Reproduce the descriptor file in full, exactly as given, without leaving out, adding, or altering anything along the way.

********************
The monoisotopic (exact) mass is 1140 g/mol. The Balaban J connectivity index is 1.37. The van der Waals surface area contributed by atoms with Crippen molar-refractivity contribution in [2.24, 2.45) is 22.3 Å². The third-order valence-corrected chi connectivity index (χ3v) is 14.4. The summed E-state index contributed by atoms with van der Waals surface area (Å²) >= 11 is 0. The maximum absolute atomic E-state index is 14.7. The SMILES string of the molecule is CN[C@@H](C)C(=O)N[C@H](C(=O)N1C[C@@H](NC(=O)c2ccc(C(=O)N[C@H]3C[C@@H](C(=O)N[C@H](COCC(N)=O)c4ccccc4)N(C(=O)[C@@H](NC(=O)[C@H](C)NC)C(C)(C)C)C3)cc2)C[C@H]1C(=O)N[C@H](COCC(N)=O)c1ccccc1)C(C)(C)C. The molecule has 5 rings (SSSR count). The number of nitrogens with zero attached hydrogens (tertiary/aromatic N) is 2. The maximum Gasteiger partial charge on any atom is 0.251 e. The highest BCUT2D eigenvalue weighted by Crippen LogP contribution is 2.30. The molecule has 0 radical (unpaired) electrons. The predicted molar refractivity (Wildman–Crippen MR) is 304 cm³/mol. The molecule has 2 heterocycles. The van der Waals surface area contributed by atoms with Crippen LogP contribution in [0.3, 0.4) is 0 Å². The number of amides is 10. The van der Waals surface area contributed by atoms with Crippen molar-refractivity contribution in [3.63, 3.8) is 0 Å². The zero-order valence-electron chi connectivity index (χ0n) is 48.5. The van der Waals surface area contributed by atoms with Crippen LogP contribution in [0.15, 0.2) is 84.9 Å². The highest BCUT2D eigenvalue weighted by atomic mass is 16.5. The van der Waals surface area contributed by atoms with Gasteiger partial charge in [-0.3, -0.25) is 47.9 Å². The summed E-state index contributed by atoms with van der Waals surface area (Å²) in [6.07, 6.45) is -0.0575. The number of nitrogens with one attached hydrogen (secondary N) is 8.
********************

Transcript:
The monoisotopic (exact) mass is 1140 g/mol. The Balaban J connectivity index is 1.37. The van der Waals surface area contributed by atoms with Crippen molar-refractivity contribution in [2.24, 2.45) is 22.3 Å². The third-order valence-corrected chi connectivity index (χ3v) is 14.4. The summed E-state index contributed by atoms with van der Waals surface area (Å²) >= 11 is 0. The maximum absolute atomic E-state index is 14.7. The SMILES string of the molecule is CN[C@@H](C)C(=O)N[C@H](C(=O)N1C[C@@H](NC(=O)c2ccc(C(=O)N[C@H]3C[C@@H](C(=O)N[C@H](COCC(N)=O)c4ccccc4)N(C(=O)[C@@H](NC(=O)[C@H](C)NC)C(C)(C)C)C3)cc2)C[C@H]1C(=O)N[C@H](COCC(N)=O)c1ccccc1)C(C)(C)C. The molecule has 5 rings (SSSR count). The number of nitrogens with zero attached hydrogens (tertiary/aromatic N) is 2. The maximum Gasteiger partial charge on any atom is 0.251 e. The highest BCUT2D eigenvalue weighted by Crippen LogP contribution is 2.30. The molecule has 0 radical (unpaired) electrons. The predicted molar refractivity (Wildman–Crippen MR) is 304 cm³/mol. The molecule has 2 heterocycles. The van der Waals surface area contributed by atoms with Crippen LogP contribution in [0.3, 0.4) is 0 Å². The number of amides is 10. The van der Waals surface area contributed by atoms with Crippen molar-refractivity contribution in [3.63, 3.8) is 0 Å². The zero-order valence-electron chi connectivity index (χ0n) is 48.5. The van der Waals surface area contributed by atoms with Crippen LogP contribution in [0.15, 0.2) is 84.9 Å². The highest BCUT2D eigenvalue weighted by atomic mass is 16.5. The van der Waals surface area contributed by atoms with Gasteiger partial charge in [-0.3, -0.25) is 47.9 Å². The summed E-state index contributed by atoms with van der Waals surface area (Å²) in [6.07, 6.45) is -0.0575. The number of nitrogens with one attached hydrogen (secondary N) is 8.